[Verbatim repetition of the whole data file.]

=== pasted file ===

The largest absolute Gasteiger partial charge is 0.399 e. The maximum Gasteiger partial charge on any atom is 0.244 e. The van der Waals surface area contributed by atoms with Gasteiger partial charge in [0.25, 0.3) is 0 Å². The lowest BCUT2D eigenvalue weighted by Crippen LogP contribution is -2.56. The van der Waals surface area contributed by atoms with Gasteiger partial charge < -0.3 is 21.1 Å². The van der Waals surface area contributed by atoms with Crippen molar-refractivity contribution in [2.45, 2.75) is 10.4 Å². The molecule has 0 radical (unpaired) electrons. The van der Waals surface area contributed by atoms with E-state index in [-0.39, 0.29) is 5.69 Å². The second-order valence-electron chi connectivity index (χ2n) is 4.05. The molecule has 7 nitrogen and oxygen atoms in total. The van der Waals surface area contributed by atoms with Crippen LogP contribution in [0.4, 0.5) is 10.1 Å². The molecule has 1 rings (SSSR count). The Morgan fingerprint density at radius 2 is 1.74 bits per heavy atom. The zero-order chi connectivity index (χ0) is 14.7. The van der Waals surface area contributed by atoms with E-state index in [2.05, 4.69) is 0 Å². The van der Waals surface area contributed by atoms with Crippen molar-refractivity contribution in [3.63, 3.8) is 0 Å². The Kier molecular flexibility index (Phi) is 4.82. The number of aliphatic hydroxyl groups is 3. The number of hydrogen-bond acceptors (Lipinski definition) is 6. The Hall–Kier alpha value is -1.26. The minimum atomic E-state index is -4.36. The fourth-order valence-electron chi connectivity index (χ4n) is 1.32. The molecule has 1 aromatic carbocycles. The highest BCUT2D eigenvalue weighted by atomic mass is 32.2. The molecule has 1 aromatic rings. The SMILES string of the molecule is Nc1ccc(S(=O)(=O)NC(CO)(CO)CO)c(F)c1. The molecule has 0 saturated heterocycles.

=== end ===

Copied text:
The largest absolute Gasteiger partial charge is 0.399 e. The maximum Gasteiger partial charge on any atom is 0.244 e. The van der Waals surface area contributed by atoms with Gasteiger partial charge in [0.25, 0.3) is 0 Å². The lowest BCUT2D eigenvalue weighted by Crippen LogP contribution is -2.56. The van der Waals surface area contributed by atoms with Gasteiger partial charge < -0.3 is 21.1 Å². The van der Waals surface area contributed by atoms with Crippen molar-refractivity contribution in [2.45, 2.75) is 10.4 Å². The molecule has 0 radical (unpaired) electrons. The van der Waals surface area contributed by atoms with E-state index in [-0.39, 0.29) is 5.69 Å². The second-order valence-electron chi connectivity index (χ2n) is 4.05. The molecule has 7 nitrogen and oxygen atoms in total. The van der Waals surface area contributed by atoms with Crippen LogP contribution in [0.4, 0.5) is 10.1 Å². The molecule has 1 rings (SSSR count). The Morgan fingerprint density at radius 2 is 1.74 bits per heavy atom. The zero-order chi connectivity index (χ0) is 14.7. The van der Waals surface area contributed by atoms with E-state index in [2.05, 4.69) is 0 Å². The van der Waals surface area contributed by atoms with Crippen molar-refractivity contribution in [3.63, 3.8) is 0 Å². The Kier molecular flexibility index (Phi) is 4.82. The number of aliphatic hydroxyl groups is 3. The number of hydrogen-bond acceptors (Lipinski definition) is 6. The Hall–Kier alpha value is -1.26. The minimum atomic E-state index is -4.36. The fourth-order valence-electron chi connectivity index (χ4n) is 1.32. The molecule has 1 aromatic carbocycles. The highest BCUT2D eigenvalue weighted by atomic mass is 32.2. The molecule has 1 aromatic rings. The SMILES string of the molecule is Nc1ccc(S(=O)(=O)NC(CO)(CO)CO)c(F)c1. The molecule has 0 saturated heterocycles.